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I have nearly used all the T88 epoxy supplied with my MiniMax kit, so need more glue.

 

T88 is eye-wateringly expensive in Oz, so I will use WEST epoxy. I have used 105/205 before, and I actually prefer it to T88, esp when modified with fillers.

 

But I see WEST have now introduced G-Flex, which is more flexible than the 105 resin system. It, too, is much more expensive, but of course only represents a tiny percentage of the build cost.

 

So my question is, has anyone used G-Flex & 105/205 - 6, and if so, any observations? Should I go for the more flexible product, or is this unecessary/undesirable?

 

All input gratefully received.

 

Bruce

 

 

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It's been awhile since I did my research on adhesives, but somewhere along the way I came to the conclusion (as you probably have also) that adhesive manufacturers are pretty sharp with marketing techniques. They tend not to report data on their products in the same way their competitors do, obviously making it difficult for a consumer to make a direct comparison with other products on the market.

 

I'm using Techniglue on my Himax project. Not sure if you've given it a thought - It's relatively cheap, quite forgiving with it's gap-filling properties and I believe you can buy two different speed hardeners for it these days. It is also readily available around here.

 

I've used T88 and the Bote-Cote products in other projects and found Techniglue to be as good as, if not better, to use. It doesn't come with a MIL spec like T88 (which gives some people that warm fuzzy feeling), but it's more than adequate for the application. My Dad built the fuselage and empennage of my Himax project using Techniglue and there is absolutely no sign of degradation in the glue joints after some 15 years of it being stored in a tin shed, in a temperate climate. Some slight yellowing of the epoxy which is to be expected, but it's held up well, as have the test pieces that were made up with each batch of glue.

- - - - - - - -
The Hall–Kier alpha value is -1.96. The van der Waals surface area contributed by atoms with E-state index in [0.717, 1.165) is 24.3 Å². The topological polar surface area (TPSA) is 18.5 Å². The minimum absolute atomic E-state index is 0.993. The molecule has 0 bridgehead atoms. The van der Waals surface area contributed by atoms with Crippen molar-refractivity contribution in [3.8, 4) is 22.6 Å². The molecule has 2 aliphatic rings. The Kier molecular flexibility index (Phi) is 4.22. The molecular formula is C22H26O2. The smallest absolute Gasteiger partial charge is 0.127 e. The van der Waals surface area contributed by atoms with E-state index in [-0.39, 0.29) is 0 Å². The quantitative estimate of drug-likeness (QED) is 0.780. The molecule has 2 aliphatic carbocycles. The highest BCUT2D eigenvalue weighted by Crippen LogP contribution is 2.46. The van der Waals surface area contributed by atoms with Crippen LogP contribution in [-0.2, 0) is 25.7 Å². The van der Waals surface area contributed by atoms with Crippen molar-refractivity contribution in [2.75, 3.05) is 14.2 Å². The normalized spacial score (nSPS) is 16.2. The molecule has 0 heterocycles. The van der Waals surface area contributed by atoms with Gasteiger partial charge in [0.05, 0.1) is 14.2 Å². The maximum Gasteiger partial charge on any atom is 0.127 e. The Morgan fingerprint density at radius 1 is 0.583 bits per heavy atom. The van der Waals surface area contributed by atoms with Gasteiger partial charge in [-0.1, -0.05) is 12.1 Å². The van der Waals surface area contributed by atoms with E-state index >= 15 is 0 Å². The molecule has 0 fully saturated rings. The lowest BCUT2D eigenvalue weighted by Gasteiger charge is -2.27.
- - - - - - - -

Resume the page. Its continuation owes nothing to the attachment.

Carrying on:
The proof is in the pudding for me.

 

 

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They tend not to report data on their products in the same way their competitors do, obviously making it difficult for a consumer to make a direct comparison with other products on the market.

 

I'm using Techniglue on my Himax project. Not sure if you've given it a thought - It's relatively cheap, quite forgiving with it's gap-filling properties and I believe you can buy two different speed hardeners for it these days. It is also readily available around here.

 

The proof is in the pudding for me.

 

Hi Yes your right about the comparison makes it very difficult.

 

I have been using T88 but Techniglue sounds interesting. Does it mix up as a thick liquid like T88 or more like a paste?

 

The cost of T88 by an Australian supplier is a total ripoff compared to costs from US suppliers.

 

 

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Be careful if you assume that Mil-spec means better .....it doesn't unless you know what the Mil-spec actually is.....its the same as saying "built to a standard!" unless you know what the standard is, and its appropriateness to your needs its just marketing fluff.......There have been aircraft manufacturers locally who built to a standard....and when people/organisations/regulators understood what that standard was they were grounded!

 

 

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I've solved my dilemma by just buying some more T88 from Spruce in the States. Although the shipping was around $45, I ordered several goodies from them (all much cheaper or just not obtainable in Oz) to share the postage.

 

I have no idea why T88 - or so many other aviation related products - should cost SO much more over here, but I for one will not be suckered into paying inflated prices. If I can buy a one-off item from a retailer for substantially less than the asking price in Australia, then why would I buy locally?

 

I have no sympathy with retailers crying foul over foreign competition. They're just too bloody greedy.

 

Bruce

 

 

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My description of Techniglue's consistency would be: a bit less paste like than toothpaste. Perhaps like yogurt. Or good old Araldite mixed with some micro balloons (or sawdust). It's good at filling gaps and not running out of joints.

 

I guess the noteworthy thing about being 'built to a standard' - and carrying a MIL spec - is that you have a baseline. In general, MIL spec on aeroplane glue is a bit of a Furphy, but I would much rather repair a certified aeroplane with glue that has a MIL spec than one that doesn't. Especially when it comes to the regulatory authorities. I certainly wouldn't consider using Resorcinol in this day and age.

 

Cheers

 

 

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